Ever since I can remember, I’ve been waiting for something.
I waited for the cake after dinner. To be in my first play. For my birthday to come so that I would be the same age as my friend, Kaleigh. I waited to jump on horse back and have my first solo in a play. At sixteen, I spent nights of desperation in wait for a special friend to call and the last days of this summer waiting for school to start. Once, I waited for my grandmother to die. I’ve waited for tests, celebrations, emails, and death. Ever since I was little, I’ve been waiting to grow up. Now, I’m seventeen and seemingly starting that life yet I still have to wait.
Today at Spanish, I helped the students with verbs. Tener. Ir. Ver. Hacer. Estar. We talked about meanings. To have. To go. To see. To make or to do. To be. And we conjugated them in different ways. Yo tengo. Tú vas. Él hace. Nosotros estamos. It all made foggy sense to them, I think. Learning a language takes practice and lots of waiting.
“Elizabeth,” one student called. “What does esperar mean?”
Her words struck my heart, yet I answered calmly. “Esperar means to wait.”
All of a sudden, I was in Mexico again. Dirt was on my face and clothing, my braids were wispy and cheeks rosy. Little children clamoured around me, begging with their eyes and foreign lips for piggy back rides. I was overwhelmed by a flock of several children. They swarmed me on all sides and I said in that moment, “Espera, por favour.”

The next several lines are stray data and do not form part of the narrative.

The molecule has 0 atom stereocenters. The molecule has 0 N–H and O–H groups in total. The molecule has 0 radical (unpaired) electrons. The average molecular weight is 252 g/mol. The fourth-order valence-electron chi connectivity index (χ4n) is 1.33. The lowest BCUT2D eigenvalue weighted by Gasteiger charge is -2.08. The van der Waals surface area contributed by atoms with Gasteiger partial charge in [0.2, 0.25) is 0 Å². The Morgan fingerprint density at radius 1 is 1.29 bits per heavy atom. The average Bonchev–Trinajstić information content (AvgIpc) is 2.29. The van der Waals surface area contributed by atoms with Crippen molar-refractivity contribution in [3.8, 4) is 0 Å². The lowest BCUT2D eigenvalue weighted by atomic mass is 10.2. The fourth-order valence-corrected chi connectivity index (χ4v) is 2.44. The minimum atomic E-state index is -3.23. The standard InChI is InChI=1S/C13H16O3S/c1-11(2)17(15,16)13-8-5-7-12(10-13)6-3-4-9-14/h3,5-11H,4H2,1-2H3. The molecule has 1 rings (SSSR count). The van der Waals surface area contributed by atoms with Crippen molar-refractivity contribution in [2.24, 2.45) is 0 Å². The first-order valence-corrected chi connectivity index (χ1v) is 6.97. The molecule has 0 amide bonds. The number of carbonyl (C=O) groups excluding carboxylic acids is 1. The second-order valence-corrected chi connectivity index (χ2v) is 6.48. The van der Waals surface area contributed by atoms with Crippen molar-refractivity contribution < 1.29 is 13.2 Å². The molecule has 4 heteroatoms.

It was a beautiful memory and I yearned to go back to that place where it all began. I glanced at my textbook, wishing it could take me to the country where it’s bonito words are spoken. But then I remembered my decision from last weekend and the realization that God was not calling me back to Mexico this summer. My heart sank like a ship and I asked God why again. “Why can’t I go? Why must I wait? It’s been almost two years. Haven’t I waited long enough? I miss it so much and I promised I’d go back.”
And then I heard my fifteen-year-old, swarmed-with-children self say those words once more. “Espera, por favour.” And I remembered, esperar means to wait and that is just what God wants me to do right now.
Because promises made in the quicksands of life are easily dissolved. Since what we want isn’t always what is best. And as God knows just what I need. Sí, I will wait. Wait to go back to Mexico and see those shining faces and say “Espera, por favour.” Wait until January to go to university. Wait to have a boyfriend. Wait for God and His perfect plan and the things that I really need instead of the things that I don’t. Espera, Elizabeth. Espera, por favour.
But I dislike the word wait. It’s ugly and unromantic and far too overused. So, I’ll wait en Espanol. Sí, for it is a melody that way. To esperar is bonito and God’s plan is a song of amor.
Yo espero porque Dios.
What about you? ¿Esperas tambien? What do you have to esperar for these days?